Have you noticed that most French wines don’t reveal the grape variety they use? With a few exceptions, notably Alsace, you’re expected to know what grapes the region favors. Burgundy? It’s Pinot Noir or Chardonnay! Bordeaux? Cabernet, Merlot, and maybe a couple more. In the Rhône and Provence, there may be up to 13 grapes in the blend, but we’re expected to know what they are.
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So the other day I picked up a pretty, light-red wine from the Coteaux du Loir, an out-of-the-way little region a bit north of Tours in the Loire Valley, but don’t let that look-alike name fool you: The Loir is a smallish stream, a tributary that runs into the larger Loire a few miles to the south.
Same region, same grapes, though, so I assumed that this wine was probably Cabernet Franc, Gamay, possibly Malbec (known in this region as Côt), maybe but not likely Pinot Noir, or most likely a blend.
So imagine my surprise when a quick trip to importer Kermit Lynch’s very informative website revealed that this wine was something far more obscure and, in my opinion, much more exciting: It’s 100 percent Pineau d’Aunis (“”Pee-no Doh-nee”), which sounds like “Pinot” but is another grape entirely.
Pineau d’Aunis is an ancient grape that was once so popular that history records it as a favorite of French King Henri IV and Britain’s Henry III Plantagenêt, who was king back in the days when English nobility was still more French than the French. Nowadays the grape is still just as good, but, supplanted by more commercial varieties, it’s just about as rare as the spotted owl. Made by only a handful of producers in tiny quantities, it produces a complex, subtle, light and rather low-alcohol red that typically shows intriguing scents of fragrant white pepper – white, not black, try it, you’ll see – and the fascinating stony minerality that the Loire region does so well.
If you’re hearing my love for this grape in these affectionate words, you are listening well. It is probably my No. 1 favorite offbeat, obscure variety. And sadly for me, it iss almost impossible to find. My past favorite, Puzelat Pineau d’Aunis “La Tesnière” Pineau d’Aunis, doesn’t appear to be made any more, to my great sorrow.
So I couldn’t have been happier to discover that Lynch’s import, Pascal Janvier 2015 Cuvée du Rosier Coteaux du Loir Rouge, is all Pineau d’Aunis, and it’s a brisk, white-peppery and mineral-laden pleasure to sip or serve with food, particularly dishes that meet its subtle aromatics with earthy flavors like truffles or goat cheese.
You’ll find my tasting report below, but before you get there, I’d like to hear if you’ve got a favorite offbeat, obscure and hard-to-find variety that you drink with delight when you manage to find it. If you’d like to talk about it, I’d love to have you post your favorite on either our WineLovers Facebook Page or on our WineLovers Discussion Group forum (WLDG).
Finally, we’re talking about all the red Loire grapes and wines in November’s edition of Wine Focus, our popular monthly wine forum discussion topic. Click November Wine Focus: Loire Reds: Cabernet Franc, etc, and bring your tasting notes, comments and questions about Loire Valley reds and other wines made from Loire red grapes around the world.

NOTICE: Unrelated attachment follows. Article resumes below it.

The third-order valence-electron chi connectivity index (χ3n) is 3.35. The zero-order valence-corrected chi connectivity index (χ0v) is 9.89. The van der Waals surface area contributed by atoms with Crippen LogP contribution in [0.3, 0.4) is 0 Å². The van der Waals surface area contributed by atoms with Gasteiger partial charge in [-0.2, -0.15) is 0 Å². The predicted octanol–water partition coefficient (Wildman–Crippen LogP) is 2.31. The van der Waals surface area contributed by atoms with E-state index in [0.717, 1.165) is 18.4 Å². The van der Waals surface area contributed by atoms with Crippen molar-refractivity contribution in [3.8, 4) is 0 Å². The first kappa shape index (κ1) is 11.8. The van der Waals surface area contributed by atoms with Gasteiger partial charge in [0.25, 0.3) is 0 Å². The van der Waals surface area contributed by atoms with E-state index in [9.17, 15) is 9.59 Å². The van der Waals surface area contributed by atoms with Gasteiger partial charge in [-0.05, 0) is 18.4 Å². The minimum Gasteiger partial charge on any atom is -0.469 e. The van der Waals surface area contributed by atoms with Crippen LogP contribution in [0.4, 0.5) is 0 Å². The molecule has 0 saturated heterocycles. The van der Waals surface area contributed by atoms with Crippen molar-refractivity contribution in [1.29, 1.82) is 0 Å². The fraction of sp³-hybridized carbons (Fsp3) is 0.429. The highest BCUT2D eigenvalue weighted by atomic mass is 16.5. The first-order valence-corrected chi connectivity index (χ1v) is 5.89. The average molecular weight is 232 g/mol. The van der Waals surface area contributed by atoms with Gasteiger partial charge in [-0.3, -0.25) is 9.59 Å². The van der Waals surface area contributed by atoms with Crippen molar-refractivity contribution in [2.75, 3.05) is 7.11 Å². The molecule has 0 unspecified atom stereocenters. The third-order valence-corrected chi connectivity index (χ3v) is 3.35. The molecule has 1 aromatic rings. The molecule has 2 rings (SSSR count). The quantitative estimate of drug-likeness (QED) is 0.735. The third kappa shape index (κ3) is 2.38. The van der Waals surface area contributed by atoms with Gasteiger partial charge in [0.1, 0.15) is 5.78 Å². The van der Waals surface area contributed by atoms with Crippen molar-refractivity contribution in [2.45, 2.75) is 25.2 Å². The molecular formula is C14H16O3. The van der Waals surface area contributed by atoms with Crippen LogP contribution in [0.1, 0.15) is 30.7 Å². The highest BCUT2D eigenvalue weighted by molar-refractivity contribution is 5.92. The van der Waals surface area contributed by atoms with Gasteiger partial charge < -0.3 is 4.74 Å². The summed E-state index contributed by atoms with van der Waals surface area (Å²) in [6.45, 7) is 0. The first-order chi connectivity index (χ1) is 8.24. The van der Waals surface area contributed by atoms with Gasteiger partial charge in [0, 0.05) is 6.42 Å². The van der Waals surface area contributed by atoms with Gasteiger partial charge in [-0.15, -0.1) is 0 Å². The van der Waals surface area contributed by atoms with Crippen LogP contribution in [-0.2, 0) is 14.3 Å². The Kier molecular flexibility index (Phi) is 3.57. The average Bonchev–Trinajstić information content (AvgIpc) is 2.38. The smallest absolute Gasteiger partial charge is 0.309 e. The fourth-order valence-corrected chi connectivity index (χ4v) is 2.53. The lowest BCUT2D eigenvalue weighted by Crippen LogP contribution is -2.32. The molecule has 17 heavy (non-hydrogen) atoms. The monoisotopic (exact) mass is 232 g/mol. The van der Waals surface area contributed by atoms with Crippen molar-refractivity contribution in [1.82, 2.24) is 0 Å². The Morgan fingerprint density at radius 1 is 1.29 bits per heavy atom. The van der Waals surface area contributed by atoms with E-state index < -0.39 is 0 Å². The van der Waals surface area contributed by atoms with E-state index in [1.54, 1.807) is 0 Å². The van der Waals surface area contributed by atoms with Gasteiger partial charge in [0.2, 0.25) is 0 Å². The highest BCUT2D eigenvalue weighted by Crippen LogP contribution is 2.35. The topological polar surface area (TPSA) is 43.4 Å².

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Today’s Tasting Report
Pascal Janvier 2015 Cuvée du Rosier Coteaux du Loir Rouge ($22.99)
This wine of 100 percent Pineau d’Aunis grapes is a very light garnet color, almost bordering on a dark rosé. There’s nothing pale about the flavor, though, which is bright and fresh, cranberries wrapped in a fragrant cloak of aromatic white pepper. Tart cranberries dance with abundant white pepper on the palate, too, with plenty of fresh, food-friendly acidity, firm tannins, gentle 12 percent acidity, and a distinct sense of intriguing “rainwater-over-granite” minerality to lend flavor interest in a subtle but complex Loire red. U.S. importer: Kermit Lynch Wine Merchant, Berkeley, Calif. (Nov. 2, 2016)
FOOD MATCH: Subtle, acidic Loire reds like this will work with simple red meat, cheese and egg dishes, and earthy flavors like truffles or goat cheese make them sing. It was excellent with a lightly curried chicken salad with walnuts, working equally well with a batch made from locally pastured chicken and another made with Beyond Meat plant-based “chicken-free strips.”
WHEN TO DRINK: Our experience with another Pineau d’Aunis, from Thierry Puzelat, suggests that the variety will keep will for up to five years under good storage conditions. We’ve never let any last longer than that, but realistically, I would not put it down for long-term aging. Buy it, enjoy it over the next few years, and move on to the next vintage.
Limited listings on Wine-Searcher.com show a $20 average U.S. retail, a bit under my $24 price. Still, as an intriguing table red made from an obscure grape that I enjoy, it’s worth it to me to buy a bottle or two, if not a case.
Here’s a link to importer Kermit Lynch’s page about Pascal Janvier, with information about the producer and all his wines including Cuvée du Rosier Coteaux du Loir Rouge.
FIND THIS WINE ONLINE:
Check prices and find vendors for Cuvée du Rosier Coteaux du Loir Rouge on Wine-Searcher.com
For more examples of the rare Pineau d’Aunis, page down on this info page about the grape on Wine-Searcher.com.
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